Anyway, all the techniques are grouped into three subjects:
- Those that promote the distraction of hallucinatory voices. Listen to music, tell, read, etc.
- Those that promote the focus on voices. Attribute the voices as their own. Identify the voices and their characteristics, identify what internal conflicts may be reflecting, etc … And modify their own beliefs about the voices.
- And the techniques that seek to reduce anxiety. For example relaxation or breathing techniques.
It is generally understood that distracting techniques only produce transient effects while focusing techniques would have longer-term effects. Anyway, we see that these types of techniques are more focused or have been more used in the case of auditory hallucinations.
This therapy requires a more stable state in the subject to participate so it is usually started when there is minimal stabilization of the symptoms, it will not be used if the person is completely unable to concentrate on the instructions or pay attention in the sessions. It usually starts when the medication has begun to improve symptoms since it requires a minimum capacity in the patient.
The integrated multimodal or ITP (Brenner, Hodel, Roder, and Corrigan) :
It is a group intervention program with a cognitive-behavioral orientation that is supported by the “penetration capacity” model that involves interactions between information processing and social behavior. The groups are 5 to 7 subjects in sessions and three times a week for about 30 to 60 minutes. The minimum duration is three months but it can be extended up to 12.
This therapy can be applied completely or only some modules depending on the needs of the person, in addition as we have said it is also flexible in its duration and number of sessions. Again it will be difficult to implement in acute phases, it requires a minimum stabilization in order to be able to train the subject in the techniques. It consists of five subprograms, the first two are more structured and the last two more flexible,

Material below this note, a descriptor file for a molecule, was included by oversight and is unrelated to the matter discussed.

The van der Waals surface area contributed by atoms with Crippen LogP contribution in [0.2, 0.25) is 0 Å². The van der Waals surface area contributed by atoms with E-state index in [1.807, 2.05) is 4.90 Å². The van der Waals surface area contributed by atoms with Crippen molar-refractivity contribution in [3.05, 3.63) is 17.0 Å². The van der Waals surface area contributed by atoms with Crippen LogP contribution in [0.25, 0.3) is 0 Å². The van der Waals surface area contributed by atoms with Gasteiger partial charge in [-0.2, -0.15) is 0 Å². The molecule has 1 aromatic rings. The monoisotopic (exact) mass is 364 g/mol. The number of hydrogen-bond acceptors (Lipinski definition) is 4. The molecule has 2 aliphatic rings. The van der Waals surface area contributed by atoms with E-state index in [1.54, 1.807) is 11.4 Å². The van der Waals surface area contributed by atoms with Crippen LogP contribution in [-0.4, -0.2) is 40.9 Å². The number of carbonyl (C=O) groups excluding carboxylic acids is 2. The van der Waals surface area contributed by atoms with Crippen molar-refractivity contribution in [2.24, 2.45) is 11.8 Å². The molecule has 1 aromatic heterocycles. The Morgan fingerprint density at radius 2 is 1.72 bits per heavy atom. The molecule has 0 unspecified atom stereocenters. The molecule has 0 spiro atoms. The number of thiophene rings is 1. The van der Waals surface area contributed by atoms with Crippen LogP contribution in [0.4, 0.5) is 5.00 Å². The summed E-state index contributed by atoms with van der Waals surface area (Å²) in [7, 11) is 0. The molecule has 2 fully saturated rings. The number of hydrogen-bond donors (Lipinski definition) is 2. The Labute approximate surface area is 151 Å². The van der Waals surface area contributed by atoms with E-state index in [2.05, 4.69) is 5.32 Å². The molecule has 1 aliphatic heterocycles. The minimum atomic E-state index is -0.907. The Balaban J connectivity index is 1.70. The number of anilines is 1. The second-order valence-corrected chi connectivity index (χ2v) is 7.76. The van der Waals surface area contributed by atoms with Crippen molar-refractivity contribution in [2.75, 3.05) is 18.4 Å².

- Cognitive Differentiation: It works on the attention and training of concepts with techniques such as card classification and exercises of verbal concepts or search strategies. It works on the main and characteristic cognitive deficits of schizophrenia.
- Social Perception: It works on the analysis of social stimuli by means of slides. They must describe, interpret and discuss social stimulus. It differentiates between relevant and irrelevant stimuli and properly encodes the information.
- Verbal Communication: Communication skills are enhanced through verbal repetition exercises, repetition of analogs, questions, free conversation, etc.
- Social Skills: Role-playing and cognitive restructuring of cognitive skills acquisition. It aims to improve interpersonal execution.
- Solving Interpersonal Problems: Application of problem-solving strategies, cognitive pre-structuring, transfer of strategies to real-life situations. It does not differ much from the original program developed by D ‘ Zurilla and Goldfried (1971) with seven stages.
As you can see the time of application depending on the stage in which the patient is still being studied, but it is usually quite obvious to those who see it, if the person is in an acute state, with many positive or negative symptoms that imply inability on their part to attend to and take advantage of the program properly. We should wait for the medication to produce some improvement or adapt the therapy exercises to the condition of the subject.
All these programs have proven their effectiveness.